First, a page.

11. 11. Photosensitizer Fig. (a) Ruthenium based red or "N3" dye adsorbed onto a titanium dioxide surface (from Martinson et al., 2008), and (b) Proposed structure of the cyanin dye adsorbed to one of the titanium metal centers on the titanium dioxide surface (From Smestad, 1988). N3 dye it has been an outstanding solar light absorber and charge-transfer sensitizer. The red dye or N3 dye is capable of absorbing photons of wavelength ranging from 400 nm to 900 nm because of metal to ligand charge transfer transition.
  12. 12. Redox electrolyte • Electrolyte containing I-/I3- redox ions is used in DSSC to regenerate the oxidized dye molecules and hence completing the electric circuit by mediating electrons between the nanostructured electrode and counter electrode. • NaI, LiI and R4NI (tetraalkylammonium iodide) are well known examples of mixture of iodide usually dissolved in nonprotonic solvents such as acetonitrile, propylene carbonate and propionitrile to make electrolyte. • Cell performance is greatly affected by ion conductivity in the electrolyte which is directly affected by the viscosity of the solvent.
  13. 13. Issues and challenges • Required: injection of electrons is fast and efficient. • Problems: – due to evaporation, liquid electrolyte inhibits fabrication of multi-cell modules. – leakage of the electrolyte. • Innovative classes of electrolytes such as polymeric conductor, PEDOT or PEDOT:TMA, Poly(viny1idene fluoride-co-hexafluoropropylene) to the KI/I2. • Zhang et al., investigated organic indoline dye D131 as the sensitizer and poly(3- hexylthiophene) (P3HT) as the hole transporter.
  14. 14. Charge injection, transport, recombination, and cell dark current In conclusion, Fast recovery of the Sensitizer is important for attaining long term stability. Also, long-lasting charge separation is a very important key factor to the performance of solar cells.
  15. 15. Summary of Dye Sensitized Solar Cell
  16. 16. Preparation of DSSC cell
  17. 17. Commercialization of DSSC
  18. 18. Photovoltaic performance • Under full solar spectrum irradiation with photon flux I0 = 100 mW/cm2 (Air Mass 1.5), the photon energy to electricity conversion efficiency is defined as (Gratzel, 2003): where Jsc is the short circuit current, Voc the open circuit voltage, and FF is the fill factor of the solar cell which is calculated by multiplying both the photocurrent and voltage resulting in maximum electric power delivered by the cell. • Incident photon-to-current conversion efficiency (IPCE): Dark current in DSSC is mainly due to the loss of the injected electron from nanostructured wide bandgap semiconductor (say TiO2) to I3- (the hole carrier in solution electrolyte).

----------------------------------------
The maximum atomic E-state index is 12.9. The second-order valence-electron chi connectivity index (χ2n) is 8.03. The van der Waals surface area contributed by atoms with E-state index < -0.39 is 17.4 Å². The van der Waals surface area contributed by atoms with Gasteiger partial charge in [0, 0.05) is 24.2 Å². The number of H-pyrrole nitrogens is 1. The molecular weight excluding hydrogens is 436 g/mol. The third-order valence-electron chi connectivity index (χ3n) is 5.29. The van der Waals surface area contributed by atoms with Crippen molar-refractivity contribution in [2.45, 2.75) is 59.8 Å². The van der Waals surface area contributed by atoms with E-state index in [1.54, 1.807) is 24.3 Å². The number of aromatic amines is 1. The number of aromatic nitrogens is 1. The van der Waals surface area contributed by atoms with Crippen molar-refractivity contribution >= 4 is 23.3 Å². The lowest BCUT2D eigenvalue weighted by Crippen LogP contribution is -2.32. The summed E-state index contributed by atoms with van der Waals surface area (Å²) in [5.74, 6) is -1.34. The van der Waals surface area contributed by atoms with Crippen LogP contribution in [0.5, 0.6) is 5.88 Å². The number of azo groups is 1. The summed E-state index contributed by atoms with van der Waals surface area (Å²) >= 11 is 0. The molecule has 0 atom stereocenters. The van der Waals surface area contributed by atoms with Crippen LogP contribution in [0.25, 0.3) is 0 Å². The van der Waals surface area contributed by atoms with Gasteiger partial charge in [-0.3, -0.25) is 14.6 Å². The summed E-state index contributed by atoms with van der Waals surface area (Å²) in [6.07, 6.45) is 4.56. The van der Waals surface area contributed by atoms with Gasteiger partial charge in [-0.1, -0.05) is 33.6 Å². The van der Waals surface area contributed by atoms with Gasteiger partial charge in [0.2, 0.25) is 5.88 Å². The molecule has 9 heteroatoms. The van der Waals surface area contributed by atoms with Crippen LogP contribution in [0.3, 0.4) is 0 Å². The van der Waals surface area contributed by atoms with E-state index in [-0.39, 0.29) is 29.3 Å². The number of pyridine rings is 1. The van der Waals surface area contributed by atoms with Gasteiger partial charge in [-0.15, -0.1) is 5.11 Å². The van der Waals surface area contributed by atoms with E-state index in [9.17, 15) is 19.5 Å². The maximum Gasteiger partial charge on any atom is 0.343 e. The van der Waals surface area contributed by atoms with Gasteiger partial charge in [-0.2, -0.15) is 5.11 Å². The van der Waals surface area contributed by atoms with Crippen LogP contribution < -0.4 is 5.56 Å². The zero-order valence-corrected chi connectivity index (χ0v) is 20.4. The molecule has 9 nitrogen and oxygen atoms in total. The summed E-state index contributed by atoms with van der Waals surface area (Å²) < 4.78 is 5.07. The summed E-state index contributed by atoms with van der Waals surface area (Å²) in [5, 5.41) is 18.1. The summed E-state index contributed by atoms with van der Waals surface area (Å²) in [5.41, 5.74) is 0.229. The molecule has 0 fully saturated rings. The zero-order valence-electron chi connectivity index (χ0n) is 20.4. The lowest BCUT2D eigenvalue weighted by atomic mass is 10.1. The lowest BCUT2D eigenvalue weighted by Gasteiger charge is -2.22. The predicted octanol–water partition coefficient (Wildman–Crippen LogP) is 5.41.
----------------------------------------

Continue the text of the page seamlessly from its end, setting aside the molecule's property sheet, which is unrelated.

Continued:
19. 19. Applications of DSSC (a) 200 m2 of DSSC panels installed in Newcastle (Australia)– the first commercial DSSC module (b) indoor ornament of dye sensitized solar cells leaves (AISIN SEIKI CO.,LTD), (c) flexible DSSC-based solar module developed by Dyesol (http://www.dyesol.com ), and (d) jacket commercialized by G24i (http://www.g24i.com).
  20. 20. Conclusions • In short, compared to Si based solar cells dye sensitized solar cells are of – low cost and ease of production, – their performance increases with temperature, – possessing bifacial configuration - advantage for diffuse light, have transparency for power windows, color can be varied by selection of the dye, invisible PV-cells based on near-IR sensitizers are feasible, and they are outperforms amorphous Si. • Moreover, DSSC shows higher conversion efficiency than polycrystalline Si in diffuse light or cloudy conditions. • It is believed that nanocrystalline photovoltaic devices are becoming viable contender for large scale future solar energy converters. • The search for green sources or generators of energy is considered one of the priorities in today's societies and occupies many policy makers' agendas.
  21. 21. Reference • Gratzel, M. (2005). Solar Energy Conversion by DyeSensitized Photovoltaic Cells. Inorg. Chem., Vol. 44, pp. 6841-6851. • Lewis, N. S. (2007). Toward Cost-Effective Solar Energy Use. Science, Vol 315, pp. 798-801.